Male Fertility and Trak, An Interview with Sara Naab

Sara Naab, Sandstone Diagnostics, Inc.

Sara Naab, Sandstone Diagnostics, Inc.

Male fertility is one thing Sara Naab knows a lot about. She is the Cofounder and Marketing and Quality Director at Sandstone Diagnostics, the makers of Trak. Trak is an innovative men's reproductive health tool that allows couples to monitor and improve sperm quality from the comfort and privacy of home. Sara and her team have become one of the go-to sources for information on trying to conceive with male factor infertility with their website Don't Cook Your Balls.

We had the pleasure of interviewing Sara recently -- read the full interview below.

Can you tell us about Sandstone Diagnostics?

Sandstone Diagnostics was founded when my husband and his colleague invented a powerful, portable blood test while working at Sandia National Lab. I was energized by the possibility of bringing high precision medical tests into the home, giving people incredible feedback and insight into their health. We launched Sandstone in the Spring of 2012 with the dream of changing the way people approach their health.

Sandstone’s mission is to empower consumers to measure, monitor, and improve their health with simple tools that provide actionable data-driven feedback.

What is your role at Sandstone Diagnostics?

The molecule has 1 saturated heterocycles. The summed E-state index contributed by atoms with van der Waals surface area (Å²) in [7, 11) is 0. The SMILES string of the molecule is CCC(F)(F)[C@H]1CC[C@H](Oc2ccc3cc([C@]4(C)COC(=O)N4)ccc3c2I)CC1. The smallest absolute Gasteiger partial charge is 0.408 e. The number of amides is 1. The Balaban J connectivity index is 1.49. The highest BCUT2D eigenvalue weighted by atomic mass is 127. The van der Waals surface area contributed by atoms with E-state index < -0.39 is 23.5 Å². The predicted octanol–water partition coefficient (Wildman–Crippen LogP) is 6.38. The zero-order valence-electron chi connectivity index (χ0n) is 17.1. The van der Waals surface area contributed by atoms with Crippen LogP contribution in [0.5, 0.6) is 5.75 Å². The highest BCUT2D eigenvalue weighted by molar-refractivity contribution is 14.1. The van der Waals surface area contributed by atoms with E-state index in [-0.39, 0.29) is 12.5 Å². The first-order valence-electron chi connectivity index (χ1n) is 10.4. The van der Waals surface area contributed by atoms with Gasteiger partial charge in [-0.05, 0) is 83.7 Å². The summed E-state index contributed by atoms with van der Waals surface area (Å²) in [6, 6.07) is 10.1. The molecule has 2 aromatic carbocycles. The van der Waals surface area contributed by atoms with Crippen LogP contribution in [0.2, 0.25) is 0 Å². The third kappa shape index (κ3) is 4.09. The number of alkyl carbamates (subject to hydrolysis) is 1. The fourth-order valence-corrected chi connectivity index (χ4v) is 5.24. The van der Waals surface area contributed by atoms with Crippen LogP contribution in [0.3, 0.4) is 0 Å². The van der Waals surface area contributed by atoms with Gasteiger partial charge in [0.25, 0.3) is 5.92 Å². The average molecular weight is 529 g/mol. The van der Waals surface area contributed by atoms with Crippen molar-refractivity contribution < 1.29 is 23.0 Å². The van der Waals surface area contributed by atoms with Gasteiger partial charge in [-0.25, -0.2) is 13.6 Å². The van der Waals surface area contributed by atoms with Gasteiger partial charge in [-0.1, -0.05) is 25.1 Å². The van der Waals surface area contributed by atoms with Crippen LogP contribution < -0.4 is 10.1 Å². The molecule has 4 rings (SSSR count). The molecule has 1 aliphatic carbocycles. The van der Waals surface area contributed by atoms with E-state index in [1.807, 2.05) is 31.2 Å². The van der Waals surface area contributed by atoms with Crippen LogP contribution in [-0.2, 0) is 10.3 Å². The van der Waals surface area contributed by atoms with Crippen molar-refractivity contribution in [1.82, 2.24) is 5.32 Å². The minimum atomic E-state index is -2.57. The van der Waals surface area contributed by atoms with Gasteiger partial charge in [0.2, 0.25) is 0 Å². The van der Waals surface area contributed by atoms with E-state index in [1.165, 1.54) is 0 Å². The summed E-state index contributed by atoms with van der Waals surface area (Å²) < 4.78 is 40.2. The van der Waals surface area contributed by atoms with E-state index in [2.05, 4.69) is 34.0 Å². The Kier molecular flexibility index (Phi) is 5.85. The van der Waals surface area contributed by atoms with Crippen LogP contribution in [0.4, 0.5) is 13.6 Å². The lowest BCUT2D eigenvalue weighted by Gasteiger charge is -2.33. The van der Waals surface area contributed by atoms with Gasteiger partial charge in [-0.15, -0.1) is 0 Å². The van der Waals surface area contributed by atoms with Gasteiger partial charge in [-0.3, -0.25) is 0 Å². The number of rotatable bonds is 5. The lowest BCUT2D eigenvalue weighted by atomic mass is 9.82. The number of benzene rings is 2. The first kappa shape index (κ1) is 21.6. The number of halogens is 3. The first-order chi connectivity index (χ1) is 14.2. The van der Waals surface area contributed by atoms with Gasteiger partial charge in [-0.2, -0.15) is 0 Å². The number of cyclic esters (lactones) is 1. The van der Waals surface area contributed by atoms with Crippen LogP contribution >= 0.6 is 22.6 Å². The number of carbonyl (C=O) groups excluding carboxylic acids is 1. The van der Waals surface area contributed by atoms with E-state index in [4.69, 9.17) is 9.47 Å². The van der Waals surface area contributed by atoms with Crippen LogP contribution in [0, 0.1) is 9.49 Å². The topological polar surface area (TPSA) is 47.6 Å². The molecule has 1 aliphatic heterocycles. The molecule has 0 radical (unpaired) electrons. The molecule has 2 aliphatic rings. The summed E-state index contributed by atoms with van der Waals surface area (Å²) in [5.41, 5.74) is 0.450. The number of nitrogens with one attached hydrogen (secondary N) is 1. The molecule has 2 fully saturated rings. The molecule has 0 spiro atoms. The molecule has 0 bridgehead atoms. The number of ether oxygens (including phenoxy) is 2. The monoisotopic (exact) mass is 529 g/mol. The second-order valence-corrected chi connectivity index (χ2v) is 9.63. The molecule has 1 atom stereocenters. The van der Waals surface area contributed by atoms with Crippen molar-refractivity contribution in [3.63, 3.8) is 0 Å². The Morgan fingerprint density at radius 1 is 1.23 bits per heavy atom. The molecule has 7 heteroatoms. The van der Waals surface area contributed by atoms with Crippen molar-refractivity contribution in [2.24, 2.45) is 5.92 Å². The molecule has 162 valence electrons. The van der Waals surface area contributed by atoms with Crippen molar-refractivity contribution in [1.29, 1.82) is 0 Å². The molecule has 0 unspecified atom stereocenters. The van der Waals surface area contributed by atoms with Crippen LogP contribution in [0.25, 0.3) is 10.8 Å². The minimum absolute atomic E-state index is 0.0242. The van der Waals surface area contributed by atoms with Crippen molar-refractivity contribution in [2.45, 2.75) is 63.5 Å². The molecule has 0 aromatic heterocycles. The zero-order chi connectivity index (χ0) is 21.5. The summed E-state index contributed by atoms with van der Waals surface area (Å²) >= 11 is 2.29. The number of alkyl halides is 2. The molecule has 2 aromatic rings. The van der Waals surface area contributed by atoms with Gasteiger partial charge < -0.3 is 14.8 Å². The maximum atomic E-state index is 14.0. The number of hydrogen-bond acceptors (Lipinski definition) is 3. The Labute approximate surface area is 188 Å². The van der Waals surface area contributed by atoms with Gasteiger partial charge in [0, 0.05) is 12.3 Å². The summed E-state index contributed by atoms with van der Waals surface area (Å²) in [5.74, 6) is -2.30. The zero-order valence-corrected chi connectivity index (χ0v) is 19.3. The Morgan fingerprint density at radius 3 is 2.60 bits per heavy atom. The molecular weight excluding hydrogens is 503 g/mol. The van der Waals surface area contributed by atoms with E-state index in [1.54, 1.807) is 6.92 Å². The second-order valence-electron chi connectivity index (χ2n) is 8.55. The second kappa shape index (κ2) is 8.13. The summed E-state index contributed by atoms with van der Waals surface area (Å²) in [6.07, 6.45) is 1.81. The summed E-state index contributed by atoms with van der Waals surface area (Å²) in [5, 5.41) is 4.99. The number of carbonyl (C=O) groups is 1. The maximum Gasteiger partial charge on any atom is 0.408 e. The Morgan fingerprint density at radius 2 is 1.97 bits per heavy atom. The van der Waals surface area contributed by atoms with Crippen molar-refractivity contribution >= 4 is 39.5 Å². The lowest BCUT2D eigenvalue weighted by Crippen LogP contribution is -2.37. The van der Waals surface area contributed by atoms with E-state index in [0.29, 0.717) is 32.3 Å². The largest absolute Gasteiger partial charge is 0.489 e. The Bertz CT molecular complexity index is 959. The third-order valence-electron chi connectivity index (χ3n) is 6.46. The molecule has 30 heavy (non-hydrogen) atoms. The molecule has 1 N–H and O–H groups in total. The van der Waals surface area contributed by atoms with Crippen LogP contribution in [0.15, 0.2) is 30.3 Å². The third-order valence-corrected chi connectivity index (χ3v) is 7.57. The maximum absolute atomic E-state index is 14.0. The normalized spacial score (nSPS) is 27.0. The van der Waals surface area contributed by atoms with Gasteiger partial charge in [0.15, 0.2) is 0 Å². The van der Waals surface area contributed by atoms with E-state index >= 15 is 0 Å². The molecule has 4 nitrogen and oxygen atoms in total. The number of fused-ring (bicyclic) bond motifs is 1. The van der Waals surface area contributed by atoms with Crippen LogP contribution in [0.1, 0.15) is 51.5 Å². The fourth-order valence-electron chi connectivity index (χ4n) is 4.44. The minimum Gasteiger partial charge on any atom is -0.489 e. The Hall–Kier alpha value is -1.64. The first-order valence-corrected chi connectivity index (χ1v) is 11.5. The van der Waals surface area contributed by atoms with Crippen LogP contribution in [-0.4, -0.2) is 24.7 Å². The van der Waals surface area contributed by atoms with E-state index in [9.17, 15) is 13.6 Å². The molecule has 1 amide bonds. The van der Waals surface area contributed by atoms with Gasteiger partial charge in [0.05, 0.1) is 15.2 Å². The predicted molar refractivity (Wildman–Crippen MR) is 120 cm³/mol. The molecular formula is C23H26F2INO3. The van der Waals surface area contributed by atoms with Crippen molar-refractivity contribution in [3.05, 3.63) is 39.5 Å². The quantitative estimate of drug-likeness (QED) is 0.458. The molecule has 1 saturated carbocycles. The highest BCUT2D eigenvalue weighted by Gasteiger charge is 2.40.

My primary role at Sandstone is to be the advocate for the consumer. I support usability aspects of product development and do much of the medical/health-related research to develop our educational materials and personalized feedback systems. Additionally, I spend a lot of time on social media listening to people who have health concerns, to make sure that we can really bring authentic solutions to empower them to move their health forward.

Copyright 2015, Sandstone Diagnostics, Inc.

Copyright 2015, Sandstone Diagnostics, Inc.

What is Trak?

For couples trying to conceive, Trak is the definitive data-driven tool to measure, monitor, and improve men’s reproductive health from the comfort and privacy of home. Trak consists of a simple instrument, disposable tests, a mobile app, and education that empowers men to take control of their reproductive health and improve a couple’s chances of conception.